Friday Five: Kenji Lee, Moorhaus, Ekanti, Othercast, Arthur Durkee
Friday Five highlights music by Washtenaw County-associated artists and labels.
This week features jazz from Kenji Lee's Fortune Teller Trio, indie-folk by Moorhaus, dance jams via Ekanti, dark-ambient by Othercast, and reinterpreted seasonal classics courtesy of Arthur Durkee.
Kenji Lee's Fortune Teller Trio, Kyūdō
Several years ago I saw the University of Michigan grad and now Ypsilanti-based tenor saxophonist Kenji Lee play a show, and I was knocked out by the ferocity of his playing. I wish I could tell you when and where that concert was, but even if my mind dumped the details, I was impressed enough by his performance that when I recognized Lee walking up Williams Street to Main Street last summer, I considered it a celebrity sighting (for Ann Arbor anyway). Lee's latest album, Kyūdō, is named after the meditative practice of traditional Japanese archery, and it features bassist Andy Peck and drummer Jonathan Barahal Taylor along with Estar Cohen's wordless guest vocals for three brief cuts. The saxophonist wrote 12 of the 16 tracks here, along with two originals by Peck as well as interpretations of Gustav Mahler's “Symphony No. 9 in D Major,” Ornette Coleman's “Chanting,” and “You Have Something Special” by singer-songwriter Joanna Sternberg. With no chordal instrument in the mix, the band has plenty of room to roam, creating a rumbling freedom that never descends into chaos. Geoff Brown recorded the album at the Russell Industrial Center in Detroit, and it sounds great—a very present, no-frills document of a tight group playing loosened music. Fellow U-M alum Brian Juarez is a bassist but he could be a writer, too: His liner notes for Kyūdō are terrific—as is Kenji Lee's Fortune Teller Trio. RIYL: the sax-bass-drum trios of Sonny Rollins, Joe Henderson, and Ornette Coleman.
Moorhaus, "Ocean" & "Help Me"
Beach Daisy guitarist-vocalist Zach Moorhaus stepped out on his own in 2022 with two lovely singles that retain the melodicism of his other (previous?) band but the arrangements are more stripped down and folky. The Ann Arbor-based Moorhaus claims Elliott Smith as a big influence, and you can hear that in these two acoustic-based songs.
Ekanti, "subject 2 change," "Way Too Long," and various mixes
Ekanti's Bandcamp page states he's been making or spinning tunes since 1999. But it seems like the Ann Arbor DJ and electronic-music producer spent most of the aughts becoming a Bhakti yoga master rather than cranking out dance-floor anthems such as "subject 2 change." He's also the person behind Vibe Upp, which hosts meditation and yoga sessions, sound baths, ecstatic dance events, and more. The mixes I found by him on YouTube feature everything from ambient and downtempo beats to house and reggae to get your spirit right. Meanwhile, "Way Too Long" is a bluesy guitar-and-bongos improv with vocals.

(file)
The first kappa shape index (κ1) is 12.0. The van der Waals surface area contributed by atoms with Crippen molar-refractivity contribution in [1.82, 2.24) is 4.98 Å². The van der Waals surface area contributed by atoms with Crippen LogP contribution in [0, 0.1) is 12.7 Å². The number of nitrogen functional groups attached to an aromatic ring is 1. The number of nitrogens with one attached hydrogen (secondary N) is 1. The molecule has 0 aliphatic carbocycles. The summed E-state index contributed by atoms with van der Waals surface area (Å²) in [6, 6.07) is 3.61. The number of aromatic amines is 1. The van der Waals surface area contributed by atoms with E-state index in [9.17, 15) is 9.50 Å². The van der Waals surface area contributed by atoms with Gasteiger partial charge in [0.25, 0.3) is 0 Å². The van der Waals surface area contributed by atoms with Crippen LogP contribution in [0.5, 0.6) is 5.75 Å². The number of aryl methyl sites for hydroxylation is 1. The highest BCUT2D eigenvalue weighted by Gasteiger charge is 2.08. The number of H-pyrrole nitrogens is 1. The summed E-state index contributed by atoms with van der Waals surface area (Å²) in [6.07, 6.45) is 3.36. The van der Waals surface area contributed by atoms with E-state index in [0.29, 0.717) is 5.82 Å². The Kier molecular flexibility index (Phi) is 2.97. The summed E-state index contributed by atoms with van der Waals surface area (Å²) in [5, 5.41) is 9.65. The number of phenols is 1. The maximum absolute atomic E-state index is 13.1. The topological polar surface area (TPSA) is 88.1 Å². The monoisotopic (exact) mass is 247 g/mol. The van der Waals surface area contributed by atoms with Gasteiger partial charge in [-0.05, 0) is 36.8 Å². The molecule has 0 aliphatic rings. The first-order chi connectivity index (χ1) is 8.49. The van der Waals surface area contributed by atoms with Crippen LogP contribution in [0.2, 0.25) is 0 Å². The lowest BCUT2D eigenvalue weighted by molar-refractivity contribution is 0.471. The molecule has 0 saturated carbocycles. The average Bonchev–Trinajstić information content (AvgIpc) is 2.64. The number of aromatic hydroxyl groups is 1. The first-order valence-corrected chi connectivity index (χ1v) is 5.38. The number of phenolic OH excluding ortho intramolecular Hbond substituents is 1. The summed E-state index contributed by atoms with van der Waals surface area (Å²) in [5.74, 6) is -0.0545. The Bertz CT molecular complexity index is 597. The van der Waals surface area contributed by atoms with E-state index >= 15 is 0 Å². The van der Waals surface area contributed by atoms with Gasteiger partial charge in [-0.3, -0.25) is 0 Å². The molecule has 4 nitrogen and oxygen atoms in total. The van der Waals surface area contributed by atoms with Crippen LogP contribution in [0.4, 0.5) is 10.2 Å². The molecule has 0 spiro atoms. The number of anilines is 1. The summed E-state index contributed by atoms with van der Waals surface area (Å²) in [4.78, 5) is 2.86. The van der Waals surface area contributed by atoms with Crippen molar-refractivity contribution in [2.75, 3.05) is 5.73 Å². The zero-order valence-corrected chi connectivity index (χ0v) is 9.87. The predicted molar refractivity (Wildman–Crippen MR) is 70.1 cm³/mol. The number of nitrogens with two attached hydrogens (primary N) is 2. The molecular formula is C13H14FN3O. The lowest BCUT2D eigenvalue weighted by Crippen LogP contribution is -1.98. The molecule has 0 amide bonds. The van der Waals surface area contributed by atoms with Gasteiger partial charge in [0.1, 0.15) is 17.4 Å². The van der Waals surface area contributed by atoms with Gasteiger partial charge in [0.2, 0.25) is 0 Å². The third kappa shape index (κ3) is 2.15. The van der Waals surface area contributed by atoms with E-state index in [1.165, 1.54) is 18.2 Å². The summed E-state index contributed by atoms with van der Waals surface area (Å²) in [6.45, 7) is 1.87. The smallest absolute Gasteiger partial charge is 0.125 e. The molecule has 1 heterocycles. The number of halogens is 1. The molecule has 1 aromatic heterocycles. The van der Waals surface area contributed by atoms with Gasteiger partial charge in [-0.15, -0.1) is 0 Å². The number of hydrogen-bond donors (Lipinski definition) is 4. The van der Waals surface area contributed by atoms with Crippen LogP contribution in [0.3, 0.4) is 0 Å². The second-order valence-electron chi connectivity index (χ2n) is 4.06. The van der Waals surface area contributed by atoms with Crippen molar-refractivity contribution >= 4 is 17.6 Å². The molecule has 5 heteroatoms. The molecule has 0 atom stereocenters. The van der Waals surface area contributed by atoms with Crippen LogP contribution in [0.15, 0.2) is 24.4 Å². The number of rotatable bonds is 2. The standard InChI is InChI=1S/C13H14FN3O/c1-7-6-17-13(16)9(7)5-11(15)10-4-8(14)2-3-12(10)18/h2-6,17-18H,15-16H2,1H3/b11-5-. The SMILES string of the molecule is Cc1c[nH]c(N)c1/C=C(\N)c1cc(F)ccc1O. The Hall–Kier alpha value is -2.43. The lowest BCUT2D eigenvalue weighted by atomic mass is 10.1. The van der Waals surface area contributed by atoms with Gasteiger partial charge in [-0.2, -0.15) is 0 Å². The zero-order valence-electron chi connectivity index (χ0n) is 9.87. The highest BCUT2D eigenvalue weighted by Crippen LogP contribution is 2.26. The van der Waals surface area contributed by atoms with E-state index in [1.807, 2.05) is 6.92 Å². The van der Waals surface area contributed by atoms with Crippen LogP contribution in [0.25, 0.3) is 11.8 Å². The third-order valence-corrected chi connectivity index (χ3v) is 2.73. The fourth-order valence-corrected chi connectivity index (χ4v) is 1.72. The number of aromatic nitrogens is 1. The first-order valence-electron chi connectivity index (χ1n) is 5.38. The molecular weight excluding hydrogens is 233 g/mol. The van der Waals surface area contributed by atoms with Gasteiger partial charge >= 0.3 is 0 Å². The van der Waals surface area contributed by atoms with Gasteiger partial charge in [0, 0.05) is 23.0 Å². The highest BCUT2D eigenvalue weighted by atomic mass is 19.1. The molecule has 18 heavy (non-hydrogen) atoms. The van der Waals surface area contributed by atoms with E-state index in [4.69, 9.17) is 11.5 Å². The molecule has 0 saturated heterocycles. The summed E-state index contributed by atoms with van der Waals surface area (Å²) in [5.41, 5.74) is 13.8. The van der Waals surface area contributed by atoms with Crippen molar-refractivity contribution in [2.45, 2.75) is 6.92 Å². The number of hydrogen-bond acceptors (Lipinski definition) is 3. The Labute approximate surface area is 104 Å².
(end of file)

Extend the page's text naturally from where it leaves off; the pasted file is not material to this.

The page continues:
Othercast, light pollution vol. 1
Last August's Cult of the Circle Dance by Othercast—aka Ann Arbor's Kelman Wolfkostin—was a captivating 20-track concept album about a person who accesses a different world through ecstatic dancing in the woods. Conversely, the 16 brief cuts on light pollution vol. 1 have no deep story behind them: Othercast had collected these dark-ambient, industrial, and noise bits over the past couple of years and decided to put them together into an album. RIYL: Nurse With Wound, early Current 93.
Arthur Durkee, All Is Calm, All Is Bright
Once you're done listening to the new A Charlie Brown Christmas (Super Deluxe Edition), which features 80 tracks—who knew I needed 12 takes of "Greensleeves"?—throw on Arthur Durkee's All Is Calm, All Is Bright for even more great seasonal music. This Ann Arbor multi-instrumentalist simplifies things on this five-track EP and only plays an NS/Stick. It's a tapped string instrument that was introduced in 2000, but Durkee uses this modern device to play Medieval and Renaissance carols as well as one original, "Winter Starlight," and an interpretation of "Silent Night." Durkee minored in early music and ethnomusicology, which included studying Medieval English Christmas carols, but All Is Calm, All Is Bright was inspired not only by educational experience but also "the mystery of the deep midwinter time is one of stillness, of peace, of sleep," he writes on his Bandcamp page. "It is a late-night mood, when you are outdoors, bundled up warm, looking up at the midnight sky full of stars in their millions, bright enough to light the snowy land around you, midnight-blue and ice-silver. The air is crisp, clear, and cold, your breath frosts, and mist is over the lake. Everything is calm, the land and the very air are still."
Christopher Porter is a library technician and the editor of Pulp.